I just finished up a day making Collagraph prints with a group of students, 124 five and six year olds..., at Newton College here in La Molina Peru. Collagraphy printmaking is a great, and very approachable, form of printmaking for younger students and older alike. It is kinetic and gets the students moving. Similar to relief printmaking but rather than taking away material to create an image you are adding material to a hard substrate to build up an image. So what do you need?
1. Two pieces of a hard substrate. We were making flags so I used a roughly 2' by 3' piece of plywood but it can be smaller or bigger.
2. Some cardboard, foam, bubble wrap Really anything with texture. The only caveat is that you want to try and keep your materials roughly the same thickness.
3. Some paint. I used student grade tempera and acrylic paint.
4. A staple gun or glue. I prefer using staples as you do not need to wait for the glue to dry.
5. Either paper, cloth, old sheets, or even T shirts. For this project we used pillow cases to make flags for each homeroom.
6. Brushes, the cheaper the better.
First off I explained what we were going to do and then handed out bits of cardboard and bubble wrap. I had the students draw with markers shapes. It is better to keep the shapes simple as cutting cardboard is an imprecise science.
After they had cut out their shapes, with some help, we spent some time arranging and placing the materials on the plywood which I had laid down flat. I use a staple gun to affix the material to the plywood but you could use glue if you want. I find that the staple gun speeds things up and gets the kids printing much faster.
Once the materials are affixed I let the kids go wild with the paint. In groups of four they came up and did their worst. I encouraged the kids to paint over each others work and in general be as spontaneous as they want. Don't worry if they paint all over the wood as only the raised surfaces will print.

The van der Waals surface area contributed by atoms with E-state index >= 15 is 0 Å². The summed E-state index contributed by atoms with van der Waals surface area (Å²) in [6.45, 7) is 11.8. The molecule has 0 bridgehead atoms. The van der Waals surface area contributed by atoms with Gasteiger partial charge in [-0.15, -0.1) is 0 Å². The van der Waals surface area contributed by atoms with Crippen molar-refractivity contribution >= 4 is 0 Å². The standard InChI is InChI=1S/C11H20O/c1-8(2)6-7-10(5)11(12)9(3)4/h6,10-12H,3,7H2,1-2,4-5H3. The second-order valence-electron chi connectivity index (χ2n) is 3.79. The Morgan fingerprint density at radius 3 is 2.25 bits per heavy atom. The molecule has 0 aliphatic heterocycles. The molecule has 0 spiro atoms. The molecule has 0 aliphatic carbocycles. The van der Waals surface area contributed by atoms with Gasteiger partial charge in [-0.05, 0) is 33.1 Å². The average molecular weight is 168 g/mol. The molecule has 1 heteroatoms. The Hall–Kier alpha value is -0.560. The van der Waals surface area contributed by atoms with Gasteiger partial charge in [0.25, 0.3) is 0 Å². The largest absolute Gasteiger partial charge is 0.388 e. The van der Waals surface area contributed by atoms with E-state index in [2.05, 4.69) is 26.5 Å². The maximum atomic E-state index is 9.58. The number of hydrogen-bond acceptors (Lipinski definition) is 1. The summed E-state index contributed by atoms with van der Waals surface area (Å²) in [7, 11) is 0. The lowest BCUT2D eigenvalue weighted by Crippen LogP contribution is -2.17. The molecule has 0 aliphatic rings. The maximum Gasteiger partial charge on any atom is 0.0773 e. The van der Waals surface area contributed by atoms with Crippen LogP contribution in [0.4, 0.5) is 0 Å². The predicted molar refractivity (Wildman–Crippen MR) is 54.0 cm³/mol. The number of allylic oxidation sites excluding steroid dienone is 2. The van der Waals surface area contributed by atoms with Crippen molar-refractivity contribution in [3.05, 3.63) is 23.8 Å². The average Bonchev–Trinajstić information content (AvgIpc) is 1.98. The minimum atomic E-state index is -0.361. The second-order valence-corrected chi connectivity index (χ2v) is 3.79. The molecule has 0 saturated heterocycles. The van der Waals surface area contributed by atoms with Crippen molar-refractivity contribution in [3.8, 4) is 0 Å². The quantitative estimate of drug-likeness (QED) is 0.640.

Once the materials are really covered with paint you are ready to print. If printing on paper you might need to take some proofs and then re-ink. With cloth I have found that one inking will do. First place your inked plywood on the ground, a hard surface is better than say a lawn. Lay your paper or cloth on the inked plywood. Gently smooth it out and press down to make sure it is in contact with the raised and inked materials.
Next place your second piece of plywood on top of the cloth and inked piece of plywood. Sort of making a sandwich where the bread is plywood and the cloth or paper is the cheese or bacon.
Now the really fun part- Printing! I had the students line up and then one by one they walked and jumped on the plywood sandwich. This prints the ink onto the cloth or paper. They can be as energetic as they want. I found that one time through the line of 24 kids was sufficient but if they are having fun ket them go again. They can really go at it they only thing to be aware of is that the plywood does not shift.
Remove the top piece of plywood and peel the cloth or paper from the inked material by pulling from one corner. You should have a print of the inked materials. You now can re-ink or remove the materials and start over. Its up to you.
We had a great time and the kids nice and messy while making their first prints!